Having full WAN traffic visibility is becoming increasingly important, but it is also a goal that is becoming more difficult to achieve. Organizations that participated in a recent WAN visibility and control survey
The adoption of applications and technologies such as video, VoIP deployments and virtual desktop infrastructure (VDI), as well as different flavors of unified communication (UC) technologies, are increasing the complexity of WAN traffic and posing new challenges for managing WAN performance. In order to ensure optimal performance of these technologies and prevent negative impact of these deployments on other applications on the network and the network itself, organizations need to have full visibility into these types of traffic. However, these technologies generate a high amount of interactive traffic. This type of WAN traffic uses underlining protocols that typically have smaller packets than other WAN applications, which make it more difficult for organizations to have full visibility into network behavior.
When it comes to having full visibility into WAN traffic, organizations need to do more than just monitor bandwidth consumption per protocol (i.e., HTTP, SSL, etc.) to understand how much bandwidth is being consumed by each application. For example, not all HTTP traffic has the same level of business priority or bandwidth requirements and should not be treated as a homogeneous category. Without having application-level visibility, it is difficult for organizations to ensure that their available network resources are being used in a way that provides the most value to their businesses.
Reducing the amount of WAN traffic that is being occupied by applications that are not business-critical or could be malicious is a task that organizations have been dealing with for some time. However, organizations are looking to take this trend a step further and be able to discover not only what applications are running on the network and how much bandwidth each of them is using, but also what the bandwidth consumption is per user, per user group or per functionality within the application.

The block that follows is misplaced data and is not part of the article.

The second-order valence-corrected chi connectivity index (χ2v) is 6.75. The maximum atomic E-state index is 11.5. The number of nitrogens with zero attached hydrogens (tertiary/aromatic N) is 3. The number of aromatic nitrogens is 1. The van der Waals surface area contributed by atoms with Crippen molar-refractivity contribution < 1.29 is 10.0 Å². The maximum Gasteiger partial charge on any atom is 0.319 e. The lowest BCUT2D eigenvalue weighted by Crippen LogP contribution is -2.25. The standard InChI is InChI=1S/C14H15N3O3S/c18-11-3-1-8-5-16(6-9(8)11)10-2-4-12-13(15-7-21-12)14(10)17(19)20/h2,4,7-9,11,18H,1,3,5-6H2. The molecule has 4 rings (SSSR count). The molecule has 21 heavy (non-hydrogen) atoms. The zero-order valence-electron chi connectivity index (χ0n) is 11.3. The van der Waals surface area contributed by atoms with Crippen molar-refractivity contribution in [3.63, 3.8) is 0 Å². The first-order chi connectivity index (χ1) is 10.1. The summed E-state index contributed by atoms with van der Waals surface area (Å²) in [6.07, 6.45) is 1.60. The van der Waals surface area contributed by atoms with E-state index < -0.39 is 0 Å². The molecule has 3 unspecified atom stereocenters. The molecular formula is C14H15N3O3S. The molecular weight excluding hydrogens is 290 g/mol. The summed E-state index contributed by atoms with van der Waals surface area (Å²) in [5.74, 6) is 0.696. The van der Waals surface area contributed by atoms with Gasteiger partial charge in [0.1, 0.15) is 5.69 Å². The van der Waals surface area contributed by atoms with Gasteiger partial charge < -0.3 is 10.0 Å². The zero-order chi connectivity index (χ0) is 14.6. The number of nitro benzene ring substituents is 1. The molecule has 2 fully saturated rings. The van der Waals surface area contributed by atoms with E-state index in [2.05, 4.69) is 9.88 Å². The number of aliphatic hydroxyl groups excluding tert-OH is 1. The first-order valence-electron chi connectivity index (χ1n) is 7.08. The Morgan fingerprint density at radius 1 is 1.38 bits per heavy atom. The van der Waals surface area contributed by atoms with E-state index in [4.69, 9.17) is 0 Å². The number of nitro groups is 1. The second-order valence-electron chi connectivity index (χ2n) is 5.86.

This trend is forcing technology vendors in this space to respond. Blue Coat recently announced a new version of its PacketShaper appliance that is now integrated with Blue Coat’s WebPulse solution and enables organizations to define network usage policies for each type of content within the application. Additionally, Exinda Networks has capitalized on this trend by providing Layer 7 visibility into network traffic, advanced bandwidth management capabilities, and also an integration with Active Directory. These capabilities allow IT teams to identify how much bandwidth capacity is being used by each user and identify these users per name and location. Other WAN management vendors, such as Ipanema Technologies and Streamcore, provide advanced capabilities for visibility into WAN traffic, Deep packet inspection (DPI) companies, such as Procera Networks and Allot Communications, also provide WAN traffic visibility.
It should be mentioned that WAN optimization appliances are able to collect large amounts of data regarding network traffic. These solutions provide full visibility into WAN traffic with their ability to process this data and present it in a way that enables organizations to apply effective bandwidth management policies. WAN traffic visibility creates opportunities for companies such as Vineyard Networks and NetDialog to provide solutions that process data collected by both WAN optimization and application delivery appliances and make the data collected from these appliances more actionable.
In order to gain full control of WAN traffic and get the most out their infrastructure, organizations need to have visibility into how their WAN capacity is being used, how applications on the network are performing, where the bottlenecks for optimal performance are and be able to make educated decisions about how to improve WAN performance.
Technologies for optimizing application performance over the WAN have been providing some measurable business benefits for end user organizations, but organizations are also looking to maintain these benefits as their IT environments change. They are also looking to be more proactive when managing new applications and protocols. The visibility into WAN traffic plays a very important role in that process, as it allows organizations to ensure that investments they have made in their network infrastructures and new applications and services are being leveraged in accordance with their business goals.
This was first published in December 2010